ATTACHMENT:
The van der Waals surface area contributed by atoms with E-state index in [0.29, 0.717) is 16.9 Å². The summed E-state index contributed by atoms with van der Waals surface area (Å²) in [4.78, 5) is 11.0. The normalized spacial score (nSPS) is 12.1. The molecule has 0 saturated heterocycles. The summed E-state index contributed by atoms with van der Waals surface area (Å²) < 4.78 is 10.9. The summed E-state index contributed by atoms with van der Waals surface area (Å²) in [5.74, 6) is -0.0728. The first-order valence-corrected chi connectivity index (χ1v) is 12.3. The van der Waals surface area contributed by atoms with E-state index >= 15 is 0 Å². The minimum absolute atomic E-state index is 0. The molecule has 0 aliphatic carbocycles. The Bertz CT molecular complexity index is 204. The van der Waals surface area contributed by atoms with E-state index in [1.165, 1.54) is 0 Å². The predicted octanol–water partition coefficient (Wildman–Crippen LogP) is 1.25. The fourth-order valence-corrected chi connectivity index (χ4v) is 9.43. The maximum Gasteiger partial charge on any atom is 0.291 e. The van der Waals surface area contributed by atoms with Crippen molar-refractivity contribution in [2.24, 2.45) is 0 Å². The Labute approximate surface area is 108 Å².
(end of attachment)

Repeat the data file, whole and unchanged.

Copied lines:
The van der Waals surface area contributed by atoms with E-state index in [0.29, 0.717) is 16.9 Å². The summed E-state index contributed by atoms with van der Waals surface area (Å²) in [4.78, 5) is 11.0. The normalized spacial score (nSPS) is 12.1. The molecule has 0 saturated heterocycles. The summed E-state index contributed by atoms with van der Waals surface area (Å²) < 4.78 is 10.9. The summed E-state index contributed by atoms with van der Waals surface area (Å²) in [5.74, 6) is -0.0728. The first-order valence-corrected chi connectivity index (χ1v) is 12.3. The van der Waals surface area contributed by atoms with E-state index >= 15 is 0 Å². The minimum absolute atomic E-state index is 0. The molecule has 0 aliphatic carbocycles. The Bertz CT molecular complexity index is 204. The van der Waals surface area contributed by atoms with E-state index in [1.165, 1.54) is 0 Å². The predicted octanol–water partition coefficient (Wildman–Crippen LogP) is 1.25. The fourth-order valence-corrected chi connectivity index (χ4v) is 9.43. The maximum Gasteiger partial charge on any atom is 0.291 e. The van der Waals surface area contributed by atoms with Crippen molar-refractivity contribution in [2.24, 2.45) is 0 Å². The Labute approximate surface area is 108 Å².